Chaib next argues that the refusal to transfer her to CIF was an adverse employment action. Chaib concedes that her duties, salary, and career opportunities were not affected by the failure to transfer her. Instead, she contends that the transfer would have resulted in a significant change in the terms of her employment, notwithstanding her concession, because she would have (1) worked with inmates imprisoned for less serious offenses who “would have been easier to work with” and (2) been out of the hostile work environment at PCF.
There is insufficient factual support in the record for the first contention because there is no evidence that inmates at CIF are easier to work with. The only information offered by Chaib concerning that facility is her statement that the inmates housed there have been convicted of less serious offenses, but Chaib points to no evidence in the record from which any further conclusions can be drawn. Although it is plausible to infer that an inmate held at a less-secure prison may be more docile, pose less danger, and cause less stress, it is equally plausible to infer that there are fewer institutional restraints on the prisoners and a greater inmate-to-staff ratio which, notwithstanding Chaib's request to be transferred, invites the inference that working at CIF would be more difficult and culminate in an increase of danger and stress3 . Without concrete evidence showing that the terms and conditions of working at CIF are superior, rather than relying on bare conjecture, Chaib has not met her burden. Additionally, just because Chaib subjectively considered a transfer to have been a more ideal fit or personally advantageous does not render its rejection adverse. See Oest v. Ill. Dep't of Corr., 240 F.3d 605, 613 (7th Cir.2001) (“We have noted, however, that not everything that makes an employee unhappy is an actionable adverse action. Otherwise, minor and even trivial employment actions that an employee did not like would form the basis of a discrimination suit.” (alteration and quotation marks omitted)).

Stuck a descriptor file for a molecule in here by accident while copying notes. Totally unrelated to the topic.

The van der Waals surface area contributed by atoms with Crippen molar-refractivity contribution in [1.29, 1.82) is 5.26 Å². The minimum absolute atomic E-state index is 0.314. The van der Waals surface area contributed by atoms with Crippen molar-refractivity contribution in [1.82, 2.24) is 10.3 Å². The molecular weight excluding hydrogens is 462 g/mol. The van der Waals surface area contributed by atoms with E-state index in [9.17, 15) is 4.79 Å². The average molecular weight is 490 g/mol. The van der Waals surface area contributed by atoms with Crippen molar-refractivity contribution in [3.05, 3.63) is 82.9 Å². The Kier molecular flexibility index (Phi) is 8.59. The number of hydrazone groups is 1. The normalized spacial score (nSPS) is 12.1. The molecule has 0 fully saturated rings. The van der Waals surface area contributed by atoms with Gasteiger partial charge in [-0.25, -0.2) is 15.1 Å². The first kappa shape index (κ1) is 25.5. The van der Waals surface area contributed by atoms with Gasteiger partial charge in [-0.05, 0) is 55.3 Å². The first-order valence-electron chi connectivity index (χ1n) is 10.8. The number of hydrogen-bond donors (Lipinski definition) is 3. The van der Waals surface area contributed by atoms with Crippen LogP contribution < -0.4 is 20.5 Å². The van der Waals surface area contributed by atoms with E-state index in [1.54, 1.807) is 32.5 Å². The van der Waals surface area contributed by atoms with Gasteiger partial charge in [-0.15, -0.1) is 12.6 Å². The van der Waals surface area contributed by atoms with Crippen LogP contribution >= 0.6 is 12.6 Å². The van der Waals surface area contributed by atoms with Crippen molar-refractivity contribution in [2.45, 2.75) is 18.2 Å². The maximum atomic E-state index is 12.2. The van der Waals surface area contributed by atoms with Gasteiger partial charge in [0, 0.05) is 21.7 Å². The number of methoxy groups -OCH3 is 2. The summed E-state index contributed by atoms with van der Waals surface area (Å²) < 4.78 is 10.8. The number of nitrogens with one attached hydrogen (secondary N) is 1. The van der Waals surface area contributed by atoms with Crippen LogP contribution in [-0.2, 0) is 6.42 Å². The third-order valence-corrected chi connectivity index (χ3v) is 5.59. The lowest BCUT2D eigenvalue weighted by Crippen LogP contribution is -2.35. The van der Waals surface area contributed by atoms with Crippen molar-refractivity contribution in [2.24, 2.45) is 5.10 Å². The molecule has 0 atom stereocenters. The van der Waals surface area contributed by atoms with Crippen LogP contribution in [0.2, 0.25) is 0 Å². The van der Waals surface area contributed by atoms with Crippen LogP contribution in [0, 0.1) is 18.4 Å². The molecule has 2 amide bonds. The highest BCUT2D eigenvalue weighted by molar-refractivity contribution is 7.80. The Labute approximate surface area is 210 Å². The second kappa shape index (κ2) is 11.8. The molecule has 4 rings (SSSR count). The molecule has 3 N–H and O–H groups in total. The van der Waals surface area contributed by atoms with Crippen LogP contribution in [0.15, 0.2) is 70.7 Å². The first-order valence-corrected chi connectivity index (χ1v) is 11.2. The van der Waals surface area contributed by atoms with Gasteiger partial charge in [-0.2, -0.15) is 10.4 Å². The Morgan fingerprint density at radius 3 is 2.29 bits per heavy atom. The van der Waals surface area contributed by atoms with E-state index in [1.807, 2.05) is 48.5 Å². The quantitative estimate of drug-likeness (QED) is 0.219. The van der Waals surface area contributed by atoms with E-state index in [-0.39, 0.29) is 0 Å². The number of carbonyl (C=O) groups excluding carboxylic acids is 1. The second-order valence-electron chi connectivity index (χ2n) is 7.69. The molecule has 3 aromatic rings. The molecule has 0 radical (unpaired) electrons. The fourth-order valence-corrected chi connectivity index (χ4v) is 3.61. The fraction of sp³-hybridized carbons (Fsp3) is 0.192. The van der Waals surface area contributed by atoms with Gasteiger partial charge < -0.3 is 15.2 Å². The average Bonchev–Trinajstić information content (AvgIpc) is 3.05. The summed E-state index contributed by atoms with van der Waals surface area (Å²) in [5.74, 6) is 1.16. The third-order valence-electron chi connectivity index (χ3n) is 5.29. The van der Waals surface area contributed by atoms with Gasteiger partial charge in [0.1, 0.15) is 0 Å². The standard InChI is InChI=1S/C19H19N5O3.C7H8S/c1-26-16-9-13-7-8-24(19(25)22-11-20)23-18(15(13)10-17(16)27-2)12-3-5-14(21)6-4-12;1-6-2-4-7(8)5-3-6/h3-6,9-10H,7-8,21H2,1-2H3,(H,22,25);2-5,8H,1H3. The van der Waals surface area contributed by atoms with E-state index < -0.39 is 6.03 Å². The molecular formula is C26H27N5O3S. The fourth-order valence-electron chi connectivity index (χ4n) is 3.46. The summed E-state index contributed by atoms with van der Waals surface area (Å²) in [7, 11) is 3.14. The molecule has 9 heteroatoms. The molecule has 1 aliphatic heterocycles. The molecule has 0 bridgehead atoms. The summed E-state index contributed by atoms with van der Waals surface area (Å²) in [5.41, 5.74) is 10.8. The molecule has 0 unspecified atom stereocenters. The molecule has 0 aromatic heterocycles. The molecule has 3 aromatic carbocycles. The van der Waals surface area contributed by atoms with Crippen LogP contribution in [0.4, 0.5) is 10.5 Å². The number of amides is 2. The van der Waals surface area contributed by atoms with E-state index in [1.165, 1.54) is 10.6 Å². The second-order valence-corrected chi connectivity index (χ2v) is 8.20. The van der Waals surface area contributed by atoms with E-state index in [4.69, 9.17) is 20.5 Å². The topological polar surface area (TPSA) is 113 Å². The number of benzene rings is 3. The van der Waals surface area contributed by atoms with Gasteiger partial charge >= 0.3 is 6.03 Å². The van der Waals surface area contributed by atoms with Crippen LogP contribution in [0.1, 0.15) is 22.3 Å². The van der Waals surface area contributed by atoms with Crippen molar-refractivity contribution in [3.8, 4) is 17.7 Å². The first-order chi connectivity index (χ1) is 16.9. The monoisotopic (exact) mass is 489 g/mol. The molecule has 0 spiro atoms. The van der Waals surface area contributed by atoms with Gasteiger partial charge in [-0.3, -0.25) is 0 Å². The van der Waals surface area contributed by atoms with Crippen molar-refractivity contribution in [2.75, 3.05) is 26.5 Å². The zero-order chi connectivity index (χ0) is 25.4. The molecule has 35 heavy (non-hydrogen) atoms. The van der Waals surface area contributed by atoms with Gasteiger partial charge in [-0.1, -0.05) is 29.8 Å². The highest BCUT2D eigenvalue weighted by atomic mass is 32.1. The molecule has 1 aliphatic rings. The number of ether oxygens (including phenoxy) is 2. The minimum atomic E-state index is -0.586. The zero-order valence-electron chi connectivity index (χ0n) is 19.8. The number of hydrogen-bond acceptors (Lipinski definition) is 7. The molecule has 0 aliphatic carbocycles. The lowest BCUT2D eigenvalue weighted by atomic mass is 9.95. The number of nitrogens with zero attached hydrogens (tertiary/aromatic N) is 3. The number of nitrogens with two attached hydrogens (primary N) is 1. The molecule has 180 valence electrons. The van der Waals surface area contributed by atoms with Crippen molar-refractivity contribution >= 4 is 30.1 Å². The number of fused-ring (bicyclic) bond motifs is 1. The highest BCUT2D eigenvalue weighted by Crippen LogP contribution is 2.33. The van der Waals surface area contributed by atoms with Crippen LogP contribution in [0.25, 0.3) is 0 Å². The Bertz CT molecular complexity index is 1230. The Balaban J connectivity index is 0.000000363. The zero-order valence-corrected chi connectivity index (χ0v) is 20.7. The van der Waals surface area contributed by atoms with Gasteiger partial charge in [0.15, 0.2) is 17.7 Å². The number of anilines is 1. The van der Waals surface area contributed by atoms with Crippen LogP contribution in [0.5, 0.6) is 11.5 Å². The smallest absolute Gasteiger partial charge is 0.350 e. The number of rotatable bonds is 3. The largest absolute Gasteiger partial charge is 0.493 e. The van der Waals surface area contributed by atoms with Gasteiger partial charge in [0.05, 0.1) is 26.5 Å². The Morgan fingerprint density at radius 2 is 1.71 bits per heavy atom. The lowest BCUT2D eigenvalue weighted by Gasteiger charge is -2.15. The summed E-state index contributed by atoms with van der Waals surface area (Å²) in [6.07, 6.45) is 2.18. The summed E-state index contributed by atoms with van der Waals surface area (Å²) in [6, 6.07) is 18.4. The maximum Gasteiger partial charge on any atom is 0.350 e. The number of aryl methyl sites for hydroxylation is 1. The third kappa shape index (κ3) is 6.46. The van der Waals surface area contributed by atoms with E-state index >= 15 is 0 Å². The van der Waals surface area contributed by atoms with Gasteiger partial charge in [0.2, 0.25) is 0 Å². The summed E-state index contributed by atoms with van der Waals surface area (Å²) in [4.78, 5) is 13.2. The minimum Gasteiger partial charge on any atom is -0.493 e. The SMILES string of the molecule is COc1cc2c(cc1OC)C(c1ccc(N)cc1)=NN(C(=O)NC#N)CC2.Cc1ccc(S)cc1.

The second contention presumes the existence of a hostile work environment, which, as set out below, fails as a matter of law. See infra Section II.C. Thus, since the transfer would not have resulted in a tangible benefit to Chaib, and her subjective preference for the job is not sufficient to show an adverse employment action, the employer's refusal to transfer her cannot be a basis for liability.
Finally, Chaib cannot show an adverse employment action by pointing to her 2010 poor performance evaluation. This Court has never held, and in fact has explicitly rejected, that poor performance reviews alone can be the basis for a finding of an adverse employment action by the employer. See Smart v. Ball State Univ., 89 F.3d 437, 441–42 (7th Cir.1996) (“Looking to the facts of the case before us, in the light most favorable to [plaintiff], we can only conclude that the evaluations alone do not constitute an actionable adverse employment action ․”); see also Oest, 240 F.3d at 613. Chaib cites to generic language from other cases, but presents no persuasive argument for overruling Smart or Oest, or differentiating the performance review in this case from those in Smart or Oest. Because Chaib has failed to identify an adverse employment action, her claims for gender and national origin discrimination fail and the district court correctly granted summary judgment on those claims.